Strawberry Rhubarb Pie

It is FINALLY farmer’s market season here in Boston. Like me, I am sure that many of you didn’t think the day would ever come!!

I hit up the Harvard Square Market yesterday morning.  I was on a mission for strawberries and rhubarb, I was craving pie.  I arrived a little early and it was a good thing – the only stand that had strawberries was Kimball’s Fruit Farm and they only had about 15 pints!! After being told that I could not collect merchandise before the “open” bell rang, I hovered around and I waited not so patiently.  It was a good strategy, I left with 2 pints of cute little strawberries and 2 pounds of lovely looking rhubarb.
A common kitchen saying is “what grows together, goes together.” And I sure am glad that strawberries grow with rhubarb.  I have always, always, loved strawberries. There was never any question as to my ability to enjoy them in any and all forms.  Rhubarb, however, is a different story.  I was familiar with it as the “boundary” to my grandfather’s garden.  Papa Henry, as he is known to me, my sister and four cousins, is an excellent gardener.  Growing up he had an expansive garden and in the very back furthest from the house, grew the rhubarb, next to the potatoes.  On warm, early summer nights as games of tag and hide and seek would have us exploring all reaches of our grandparent’s property, we could hear the grownups yelling, “don’t go past the rhubarb”.  It’s big  green leaves and pink stems did not look nearly as enticing as red, juicy strawberries.
I have said before, as I have gotten older, my palette has matured.  I encountered rhubarb in most of the kitchens that I worked in and began to appreciate it as its own flavor, without strawberries.  Working at a restaurant and therefore being a slave to the New England growing season, I quickly learned that it was tough to actually pair the two in a dessert.  With such little access to local and fresh produce all winter, I was ecstatic to have two new ingredients to work with.  I preferred to let each ingredient to be featured in its own dessert.
The goal of making the pie was to create something that allowed both of the fruit to shine.  I think that the reason these two garden favorites pair so well, is because of the contrast – bitter rhubarb with sweet strawberries. I often find strawberry rhubarb pies to be too sweet.  I held back on the amount of sugar that I mixed with the fruit, opting to add vanilla bean and a little citrus juice to balance the flavors. I always put crumb topping on my pies and that helps to bring in some sweetness as well.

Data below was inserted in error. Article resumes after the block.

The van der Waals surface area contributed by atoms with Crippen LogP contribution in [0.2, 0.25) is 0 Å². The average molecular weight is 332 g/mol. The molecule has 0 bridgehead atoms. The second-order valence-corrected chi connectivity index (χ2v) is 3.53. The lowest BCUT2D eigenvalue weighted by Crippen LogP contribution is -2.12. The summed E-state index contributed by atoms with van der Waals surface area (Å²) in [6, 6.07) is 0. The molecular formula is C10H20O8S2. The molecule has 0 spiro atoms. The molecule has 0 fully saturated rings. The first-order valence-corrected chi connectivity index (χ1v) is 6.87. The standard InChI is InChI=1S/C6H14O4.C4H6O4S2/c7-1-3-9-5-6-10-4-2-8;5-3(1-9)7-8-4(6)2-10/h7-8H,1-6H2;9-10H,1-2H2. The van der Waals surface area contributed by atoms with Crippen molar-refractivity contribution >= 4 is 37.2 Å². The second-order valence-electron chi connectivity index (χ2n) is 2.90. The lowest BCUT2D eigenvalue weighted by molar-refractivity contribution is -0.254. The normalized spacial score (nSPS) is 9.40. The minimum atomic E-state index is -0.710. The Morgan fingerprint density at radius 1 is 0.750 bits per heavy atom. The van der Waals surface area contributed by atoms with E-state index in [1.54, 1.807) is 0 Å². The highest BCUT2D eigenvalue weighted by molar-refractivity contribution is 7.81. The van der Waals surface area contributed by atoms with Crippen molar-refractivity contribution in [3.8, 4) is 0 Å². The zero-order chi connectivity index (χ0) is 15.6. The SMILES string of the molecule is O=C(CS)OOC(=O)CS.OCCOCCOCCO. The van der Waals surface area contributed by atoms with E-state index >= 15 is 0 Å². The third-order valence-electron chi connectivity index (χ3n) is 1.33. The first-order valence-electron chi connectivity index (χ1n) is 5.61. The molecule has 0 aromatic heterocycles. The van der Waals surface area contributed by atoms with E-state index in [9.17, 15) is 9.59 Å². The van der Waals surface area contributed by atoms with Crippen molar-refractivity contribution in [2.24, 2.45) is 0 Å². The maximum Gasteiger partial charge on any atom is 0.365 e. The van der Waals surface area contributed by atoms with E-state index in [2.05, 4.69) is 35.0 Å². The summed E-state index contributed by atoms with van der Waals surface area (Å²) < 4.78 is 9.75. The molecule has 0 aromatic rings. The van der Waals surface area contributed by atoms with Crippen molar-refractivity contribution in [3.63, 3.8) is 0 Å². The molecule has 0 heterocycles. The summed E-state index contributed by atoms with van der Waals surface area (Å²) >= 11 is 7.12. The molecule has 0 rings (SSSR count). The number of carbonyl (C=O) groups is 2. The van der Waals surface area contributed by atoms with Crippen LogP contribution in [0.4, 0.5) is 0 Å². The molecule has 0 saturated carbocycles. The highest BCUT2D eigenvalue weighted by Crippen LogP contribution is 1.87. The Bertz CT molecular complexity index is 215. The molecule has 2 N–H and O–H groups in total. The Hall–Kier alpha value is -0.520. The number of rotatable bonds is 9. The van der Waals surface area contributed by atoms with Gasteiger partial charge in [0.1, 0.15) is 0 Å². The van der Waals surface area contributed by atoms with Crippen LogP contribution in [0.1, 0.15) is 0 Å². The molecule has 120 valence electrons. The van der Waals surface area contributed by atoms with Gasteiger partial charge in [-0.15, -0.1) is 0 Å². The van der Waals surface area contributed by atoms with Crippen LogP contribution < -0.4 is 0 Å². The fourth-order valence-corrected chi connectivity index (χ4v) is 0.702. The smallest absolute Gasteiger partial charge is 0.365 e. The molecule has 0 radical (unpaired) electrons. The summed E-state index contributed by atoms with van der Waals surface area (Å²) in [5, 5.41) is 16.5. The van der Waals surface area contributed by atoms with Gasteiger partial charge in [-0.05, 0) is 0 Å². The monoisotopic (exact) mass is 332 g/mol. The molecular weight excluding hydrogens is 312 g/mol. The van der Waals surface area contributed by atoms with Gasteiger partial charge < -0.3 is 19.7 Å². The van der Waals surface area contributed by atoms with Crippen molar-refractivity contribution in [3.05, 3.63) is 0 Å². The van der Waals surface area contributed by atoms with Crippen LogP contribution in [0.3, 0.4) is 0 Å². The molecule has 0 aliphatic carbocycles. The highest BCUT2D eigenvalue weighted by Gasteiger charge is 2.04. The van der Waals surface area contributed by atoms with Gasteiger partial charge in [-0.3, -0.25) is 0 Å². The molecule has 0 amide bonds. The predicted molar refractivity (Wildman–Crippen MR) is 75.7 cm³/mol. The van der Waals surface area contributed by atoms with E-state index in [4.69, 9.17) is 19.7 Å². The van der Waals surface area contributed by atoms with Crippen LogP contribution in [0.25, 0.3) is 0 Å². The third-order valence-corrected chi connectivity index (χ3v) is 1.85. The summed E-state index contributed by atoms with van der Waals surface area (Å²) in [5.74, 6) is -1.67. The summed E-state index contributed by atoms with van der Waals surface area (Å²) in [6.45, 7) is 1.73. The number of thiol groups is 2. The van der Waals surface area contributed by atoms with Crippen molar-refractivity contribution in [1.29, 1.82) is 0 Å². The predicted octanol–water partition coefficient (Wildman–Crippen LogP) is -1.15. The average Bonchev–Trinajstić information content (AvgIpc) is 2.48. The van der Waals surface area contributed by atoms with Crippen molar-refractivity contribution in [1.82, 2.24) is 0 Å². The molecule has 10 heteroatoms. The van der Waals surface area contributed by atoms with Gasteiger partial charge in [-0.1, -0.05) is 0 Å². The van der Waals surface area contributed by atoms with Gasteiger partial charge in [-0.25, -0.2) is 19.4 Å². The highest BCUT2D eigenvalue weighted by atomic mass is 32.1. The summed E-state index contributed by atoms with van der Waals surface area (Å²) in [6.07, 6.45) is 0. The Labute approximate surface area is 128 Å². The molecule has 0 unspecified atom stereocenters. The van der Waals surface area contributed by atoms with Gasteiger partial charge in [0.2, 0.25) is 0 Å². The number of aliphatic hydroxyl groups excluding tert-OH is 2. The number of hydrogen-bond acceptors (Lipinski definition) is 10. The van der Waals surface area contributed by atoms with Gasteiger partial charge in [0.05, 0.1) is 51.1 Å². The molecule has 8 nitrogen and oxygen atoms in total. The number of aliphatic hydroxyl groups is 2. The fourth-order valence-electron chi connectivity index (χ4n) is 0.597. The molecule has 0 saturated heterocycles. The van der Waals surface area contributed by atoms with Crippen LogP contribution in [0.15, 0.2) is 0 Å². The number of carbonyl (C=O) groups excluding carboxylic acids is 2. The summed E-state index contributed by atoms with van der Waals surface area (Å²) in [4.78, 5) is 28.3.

I also played around with a whole wheat pie crust.  My “go to” recipe is Dorie Greenspan’s Good For Everything Pie Crust, but this time I substituted whole wheat pastry flour for the all purpose.  It worked wonderfully, and added just a little bit of hearty flavor to the crust without sacrificing texture.  Her recipe calls for a little bit of vegetable shortening along with unsalted butter which I am not opposed to using – mom and Grandma Ryan use all shortening!!! The final result was delicious.  I modified the recipe and increased the amount of flour I added in with the filling, since it seemed a little juicy.
The women at the market said that I was getting the first of the strawberry crop and they would have more next weekend provided we get some sun – the forecast is calling for sun and 90 degree weather the rest of the week.  I suggest getting up early this weekend and getting to the market!!!

Strawberry Rhubarb Crumb Pie

Whole Wheat Crust (Follow this recipe, substituting whole wheat pastry flour for all purpose, as stated above)
Fruit Filling
2 Lbs fresh rhubarb, cut into 1/4-1/2 inch slices
1 1/2 pints fresh strawberries, sliced or halved depending on the size
1/3 cup sugar
3 Tbsp all purpose flour
seeds from 1/2 of a vanilla bean
2 Tbsp orange juice
(THE BEST) Crumb Topping
(adapted from The Last Course)
1 1/4 whole wheat pastry flour
1/2 cup toasted, chopped pecans
1/2 cup of sugar
1/ cup brown sugar (dark or light is fine)
1/2 tsp Penzy’s “Baking Spice”
8 Tbsp of melted unsalted butter (cooled to room temp)
Preheat oven for 375 degrees. Roll out chilled pie dough and fit into a 9 inch pie plate.  Chill for 15 min in freezer.  Blind bake for 20 min.
Mix ingredients for fruit filling and stir well, add to pie crust.  Using a fork drizzle melted butter into the dry ingredients for the topping.  Keep mixing till crumbs form and all the butter is added.  Evenly spoon over fruit and return pir to the oven.  Bake until fruit is bubbly and crust is browned, about 40 minutes.
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  1. Kate

     /  June 7, 2011

    I have to admit…I had strawberry rhubard pie this past weekend…but your crust looks soooo much better!

  2. I’m here in Toronto…and rhubarb is just ready! (Strawberries…maybe later in the month). But we can get out-of-province berries or use frozen ones from last summer. You’ve made me start dreaming of PIE!

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